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Saturday, September 20, 2014
Number Six School sale vote set for March 20
Lawrence district residents can approve or reject threw a public referendum
Jeffrey Bessen/Herald
The Number Six School, closed since March 2009, could be sold to Simone Development for use as a medical facility by Mt. Sinai Hospital.

The Lawrence School District moved one step closer to selling the Number Six School on Monday, when Board of Education trustees voted 4-2 to approve the sale to Bronx-based Simone Development Companies, which plans to lease the building to Mt. Sinai Hospital, to be used as a multi-specialty medical practice.

The expected purchase price is $12.5 million. The sale is subject to a public referendum scheduled for March 20.

Board President Dr. Asher Mansdorf, Vice President Murray Forman and Trustees Dr. Solomon Blisko and Dr. David Sussman voted in favor of the sale, while Trustees Uri Kaufman and Abel Feldhamer were opposed. Trustee Rabbi Nahum Marcus was not present for the vote.

“Our objective was to obtain the highest price and the highest certainty of close,” said Forman, speaking for the board and its real estate committee, which, along with real estate broker Greiner-Maltz, reviewed bids over the past 18 months. The Number Six School, at 523 Church Ave. in Woodmere, has been closed since March 2009.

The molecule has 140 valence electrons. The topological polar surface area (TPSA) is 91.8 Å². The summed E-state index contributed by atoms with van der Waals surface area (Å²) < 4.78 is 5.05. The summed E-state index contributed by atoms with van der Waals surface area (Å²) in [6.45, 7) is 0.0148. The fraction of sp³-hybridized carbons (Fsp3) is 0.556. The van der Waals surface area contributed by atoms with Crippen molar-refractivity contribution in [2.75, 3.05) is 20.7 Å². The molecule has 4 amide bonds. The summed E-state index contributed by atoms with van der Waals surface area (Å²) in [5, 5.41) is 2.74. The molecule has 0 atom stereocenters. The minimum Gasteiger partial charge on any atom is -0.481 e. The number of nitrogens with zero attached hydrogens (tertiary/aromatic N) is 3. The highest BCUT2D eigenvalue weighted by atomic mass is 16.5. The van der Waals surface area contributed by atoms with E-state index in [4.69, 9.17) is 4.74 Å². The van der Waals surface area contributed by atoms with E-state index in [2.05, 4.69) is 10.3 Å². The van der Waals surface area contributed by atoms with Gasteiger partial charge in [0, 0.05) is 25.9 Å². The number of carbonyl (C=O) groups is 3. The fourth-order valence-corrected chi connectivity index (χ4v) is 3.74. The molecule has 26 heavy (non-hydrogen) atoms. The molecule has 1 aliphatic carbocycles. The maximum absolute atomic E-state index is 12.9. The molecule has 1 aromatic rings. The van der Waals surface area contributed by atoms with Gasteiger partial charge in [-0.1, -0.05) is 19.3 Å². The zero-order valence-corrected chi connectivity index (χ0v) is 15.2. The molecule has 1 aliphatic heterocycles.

Calling it “a very sad day for the district,” Kaufman objected to entering into the contract with Simone based on its plan to pave over the school’s ball fields and recreational space to create parking. “We have a lot of kids in this district,” Kaufman said. “We lose open space, we lose it forever.”

The proposed sale would put the building back on the tax rolls and generate upward of $1 million in property taxes, nearly 70 percent of which would go to the school district.

About 40 residents who live near the school building attended Monday’s board meeting to voice their opposition to the sale. Many, like Cedarhurst resident Mark Liebowitz, contended that a medical facility would generate too much traffic and have a negative impact on the community. “A yeshiva school of the JCC would be better for the community,” Liebowitz said. “We are very family-oriented.”

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